He tortured Ningsih for three days before slashing her throat and stuffing the body into a suitcase.
An Indonesian woman brutally murdered by a British banker in his upmarket Hong Kong apartment told her family days before her death she felt haunted and threatened, her father said Tuesday.
Sumarti Ningsih was one of two Indonesian women murdered by Rurik Jutting, 31, who was jailed for life for carrying out the killings in a cocaine-fuelled rampage which the judge called "sickening in the extreme".
He tortured Ningsih for three days before slashing her throat and stuffing the body into a suitcase. Days later, the Bank of America worker picked up Seneng Mujiasih, intending to play out the same sick fantasies, but killed her when she started screaming.
Speaking after the Cambridge University graduate was sent to prison Tuesday, Ningsih's father Ahmad Kaliman welcomed the guilty verdict and thanked the jury in Hong Kong.
He also revealed new details, saying Ningsih had called him -- sounding anxious about the attentions of an Englishman -- several days before her murder.
"She told me that she was being haunted and threatened by an Englishman," Kaliman, 61, told AFP, speaking from the family home in Cilacap on Indonesia's main island of Java.
"She wanted to go home, leave Hong Kong because she felt threatened by an Englishman... Well it must have been Rurik, this Rurik guy."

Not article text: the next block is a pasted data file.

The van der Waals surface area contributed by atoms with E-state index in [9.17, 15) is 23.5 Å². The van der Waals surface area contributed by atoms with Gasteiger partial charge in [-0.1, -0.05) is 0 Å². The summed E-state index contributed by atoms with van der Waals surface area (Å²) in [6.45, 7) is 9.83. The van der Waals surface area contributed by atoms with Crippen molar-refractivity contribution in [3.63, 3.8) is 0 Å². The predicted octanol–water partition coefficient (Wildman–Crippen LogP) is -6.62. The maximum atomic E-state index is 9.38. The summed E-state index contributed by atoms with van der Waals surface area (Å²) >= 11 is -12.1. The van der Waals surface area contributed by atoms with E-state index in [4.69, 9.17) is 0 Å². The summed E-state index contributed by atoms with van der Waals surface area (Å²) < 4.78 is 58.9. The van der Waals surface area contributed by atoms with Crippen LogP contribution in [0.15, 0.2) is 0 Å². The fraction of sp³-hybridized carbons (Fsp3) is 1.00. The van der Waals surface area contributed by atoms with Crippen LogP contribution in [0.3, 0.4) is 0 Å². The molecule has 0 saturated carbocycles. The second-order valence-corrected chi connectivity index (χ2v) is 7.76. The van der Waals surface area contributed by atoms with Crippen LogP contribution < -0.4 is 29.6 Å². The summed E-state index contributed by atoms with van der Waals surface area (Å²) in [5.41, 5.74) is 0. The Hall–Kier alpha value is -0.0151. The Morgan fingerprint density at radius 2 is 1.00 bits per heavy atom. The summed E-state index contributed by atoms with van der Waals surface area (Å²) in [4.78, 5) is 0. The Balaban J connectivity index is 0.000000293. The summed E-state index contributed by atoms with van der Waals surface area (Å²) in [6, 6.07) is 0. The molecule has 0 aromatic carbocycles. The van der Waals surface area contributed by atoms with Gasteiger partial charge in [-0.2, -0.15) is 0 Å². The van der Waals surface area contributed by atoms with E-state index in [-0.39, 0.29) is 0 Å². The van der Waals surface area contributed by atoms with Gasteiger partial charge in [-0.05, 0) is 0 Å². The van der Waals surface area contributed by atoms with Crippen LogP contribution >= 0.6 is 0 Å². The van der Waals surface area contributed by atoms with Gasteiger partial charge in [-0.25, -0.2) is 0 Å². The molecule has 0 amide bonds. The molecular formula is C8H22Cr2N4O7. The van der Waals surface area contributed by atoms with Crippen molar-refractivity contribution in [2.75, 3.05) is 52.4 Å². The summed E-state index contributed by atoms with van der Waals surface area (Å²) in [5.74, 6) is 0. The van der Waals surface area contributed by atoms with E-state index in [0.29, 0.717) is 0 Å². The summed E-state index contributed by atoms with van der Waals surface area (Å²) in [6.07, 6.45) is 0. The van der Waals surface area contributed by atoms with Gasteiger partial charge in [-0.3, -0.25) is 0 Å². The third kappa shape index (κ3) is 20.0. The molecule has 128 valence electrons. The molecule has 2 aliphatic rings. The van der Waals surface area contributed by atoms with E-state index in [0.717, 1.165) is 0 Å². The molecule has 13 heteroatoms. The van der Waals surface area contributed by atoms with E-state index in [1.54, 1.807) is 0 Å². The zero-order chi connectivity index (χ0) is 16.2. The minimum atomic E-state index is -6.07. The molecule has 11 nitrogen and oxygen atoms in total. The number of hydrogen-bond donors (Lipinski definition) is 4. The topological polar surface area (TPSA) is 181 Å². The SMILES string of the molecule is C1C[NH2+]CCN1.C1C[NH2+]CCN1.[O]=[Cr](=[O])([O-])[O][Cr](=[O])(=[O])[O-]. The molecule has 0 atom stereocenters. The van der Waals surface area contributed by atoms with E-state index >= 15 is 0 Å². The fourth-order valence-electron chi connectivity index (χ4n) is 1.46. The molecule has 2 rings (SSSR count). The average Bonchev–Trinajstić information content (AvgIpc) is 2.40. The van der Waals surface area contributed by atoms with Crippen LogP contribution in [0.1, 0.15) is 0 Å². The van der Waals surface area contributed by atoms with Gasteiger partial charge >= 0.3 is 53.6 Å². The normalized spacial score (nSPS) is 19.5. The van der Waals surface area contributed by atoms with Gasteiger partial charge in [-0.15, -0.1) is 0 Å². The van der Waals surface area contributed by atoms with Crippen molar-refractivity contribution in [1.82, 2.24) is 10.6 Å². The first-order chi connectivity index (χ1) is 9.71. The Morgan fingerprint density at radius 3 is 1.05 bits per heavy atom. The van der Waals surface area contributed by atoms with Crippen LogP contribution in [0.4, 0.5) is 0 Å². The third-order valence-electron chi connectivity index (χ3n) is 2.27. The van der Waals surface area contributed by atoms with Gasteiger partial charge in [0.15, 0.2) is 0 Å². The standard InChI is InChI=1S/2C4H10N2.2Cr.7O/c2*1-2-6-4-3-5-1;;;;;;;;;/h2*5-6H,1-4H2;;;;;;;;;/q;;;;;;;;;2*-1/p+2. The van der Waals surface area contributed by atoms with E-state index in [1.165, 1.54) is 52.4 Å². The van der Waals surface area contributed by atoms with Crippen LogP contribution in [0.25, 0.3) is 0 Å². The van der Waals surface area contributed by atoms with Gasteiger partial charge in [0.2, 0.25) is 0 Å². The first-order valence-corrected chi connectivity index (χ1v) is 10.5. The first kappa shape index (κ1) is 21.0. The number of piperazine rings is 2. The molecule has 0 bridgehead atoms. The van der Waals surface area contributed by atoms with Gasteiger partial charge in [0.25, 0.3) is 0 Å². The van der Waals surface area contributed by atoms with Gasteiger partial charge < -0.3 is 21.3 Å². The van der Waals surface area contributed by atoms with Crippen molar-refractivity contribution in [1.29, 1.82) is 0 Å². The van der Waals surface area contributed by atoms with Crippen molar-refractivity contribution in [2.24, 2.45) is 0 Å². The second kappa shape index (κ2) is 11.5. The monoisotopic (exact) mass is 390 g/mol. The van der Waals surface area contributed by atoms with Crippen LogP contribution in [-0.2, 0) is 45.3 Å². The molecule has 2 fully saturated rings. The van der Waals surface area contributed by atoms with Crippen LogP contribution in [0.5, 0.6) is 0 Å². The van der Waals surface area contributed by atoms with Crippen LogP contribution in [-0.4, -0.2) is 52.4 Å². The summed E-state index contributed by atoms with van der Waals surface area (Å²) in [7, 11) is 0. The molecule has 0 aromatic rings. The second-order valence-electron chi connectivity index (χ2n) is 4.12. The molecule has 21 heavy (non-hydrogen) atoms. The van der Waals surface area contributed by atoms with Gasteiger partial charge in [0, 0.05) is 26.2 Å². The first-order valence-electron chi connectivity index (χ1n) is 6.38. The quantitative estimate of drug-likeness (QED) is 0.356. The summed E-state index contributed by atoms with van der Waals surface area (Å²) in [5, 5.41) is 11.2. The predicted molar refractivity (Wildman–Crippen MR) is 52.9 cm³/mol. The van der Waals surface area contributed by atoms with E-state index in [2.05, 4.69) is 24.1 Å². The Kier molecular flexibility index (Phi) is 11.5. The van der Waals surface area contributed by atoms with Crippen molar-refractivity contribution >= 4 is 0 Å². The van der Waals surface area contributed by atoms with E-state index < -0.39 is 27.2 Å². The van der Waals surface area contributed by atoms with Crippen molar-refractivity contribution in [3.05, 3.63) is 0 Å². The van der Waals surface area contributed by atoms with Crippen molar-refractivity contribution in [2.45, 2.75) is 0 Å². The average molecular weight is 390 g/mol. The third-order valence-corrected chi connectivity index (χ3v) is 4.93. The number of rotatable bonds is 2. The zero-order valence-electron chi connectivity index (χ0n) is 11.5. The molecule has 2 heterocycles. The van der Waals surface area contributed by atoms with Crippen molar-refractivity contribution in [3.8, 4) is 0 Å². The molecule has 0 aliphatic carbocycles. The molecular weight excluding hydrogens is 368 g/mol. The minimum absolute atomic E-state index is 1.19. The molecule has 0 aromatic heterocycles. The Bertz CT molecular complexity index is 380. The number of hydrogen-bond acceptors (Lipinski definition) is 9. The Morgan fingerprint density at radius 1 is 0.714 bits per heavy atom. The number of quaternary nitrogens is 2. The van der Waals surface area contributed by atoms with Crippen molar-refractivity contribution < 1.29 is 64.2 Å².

In a gruelling 10-day trial, the Hong Kong jury heard how Jutting became obsessed with slavery, rape and torture -- fantasies he had acted out on Ningsih.
Ningsih's mother Suratmi, 51, who like many Indonesians goes by one name, also welcomed the verdict, saying Jutting had "tortured my daughter".
"I lost my child and the pain will never be cured," she told AFP.
Both victims, who were in their 20s, were from poor farming families and used to financially support their relatives back in Indonesia.
Ningsih's family urged the Indonesian government to help them seek compensation from Jutting to help support the murdered woman's seven-year-old son, who lives with them in Indonesia.
"She was the breadwinner. Who else will support her son? Rurik has to be responsible," Kaliman said.
The family of Mujiasih said in a statement they had been "devastated" by her death as she was the main support for her parents, and they were also seeking compensation.